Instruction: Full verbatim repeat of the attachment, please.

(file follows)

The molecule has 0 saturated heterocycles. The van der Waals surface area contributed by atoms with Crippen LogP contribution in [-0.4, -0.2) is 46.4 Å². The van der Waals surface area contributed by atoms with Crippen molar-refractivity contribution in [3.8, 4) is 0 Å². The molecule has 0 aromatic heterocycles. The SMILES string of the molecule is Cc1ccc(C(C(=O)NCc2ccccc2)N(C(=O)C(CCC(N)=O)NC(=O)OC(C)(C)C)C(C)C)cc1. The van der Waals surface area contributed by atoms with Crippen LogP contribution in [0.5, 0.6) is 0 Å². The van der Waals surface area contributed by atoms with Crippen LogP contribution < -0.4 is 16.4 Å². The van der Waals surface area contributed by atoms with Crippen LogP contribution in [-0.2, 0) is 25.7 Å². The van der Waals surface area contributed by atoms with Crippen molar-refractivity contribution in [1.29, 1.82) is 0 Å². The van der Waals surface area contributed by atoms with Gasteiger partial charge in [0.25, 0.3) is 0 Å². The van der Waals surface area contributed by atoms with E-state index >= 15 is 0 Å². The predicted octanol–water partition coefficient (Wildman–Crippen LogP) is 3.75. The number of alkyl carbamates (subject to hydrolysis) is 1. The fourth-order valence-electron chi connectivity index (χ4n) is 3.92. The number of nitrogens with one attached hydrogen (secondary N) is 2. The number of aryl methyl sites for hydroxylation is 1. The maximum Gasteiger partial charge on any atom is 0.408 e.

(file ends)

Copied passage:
The molecule has 0 saturated heterocycles. The van der Waals surface area contributed by atoms with Crippen LogP contribution in [-0.4, -0.2) is 46.4 Å². The van der Waals surface area contributed by atoms with Crippen molar-refractivity contribution in [3.8, 4) is 0 Å². The molecule has 0 aromatic heterocycles. The SMILES string of the molecule is Cc1ccc(C(C(=O)NCc2ccccc2)N(C(=O)C(CCC(N)=O)NC(=O)OC(C)(C)C)C(C)C)cc1. The van der Waals surface area contributed by atoms with Crippen LogP contribution in [0.5, 0.6) is 0 Å². The van der Waals surface area contributed by atoms with Crippen LogP contribution < -0.4 is 16.4 Å². The van der Waals surface area contributed by atoms with Crippen LogP contribution in [-0.2, 0) is 25.7 Å². The van der Waals surface area contributed by atoms with Crippen molar-refractivity contribution in [1.29, 1.82) is 0 Å². The van der Waals surface area contributed by atoms with Gasteiger partial charge in [0.25, 0.3) is 0 Å². The van der Waals surface area contributed by atoms with E-state index >= 15 is 0 Å². The predicted octanol–water partition coefficient (Wildman–Crippen LogP) is 3.75. The number of alkyl carbamates (subject to hydrolysis) is 1. The fourth-order valence-electron chi connectivity index (χ4n) is 3.92. The number of nitrogens with one attached hydrogen (secondary N) is 2. The number of aryl methyl sites for hydroxylation is 1. The maximum Gasteiger partial charge on any atom is 0.408 e.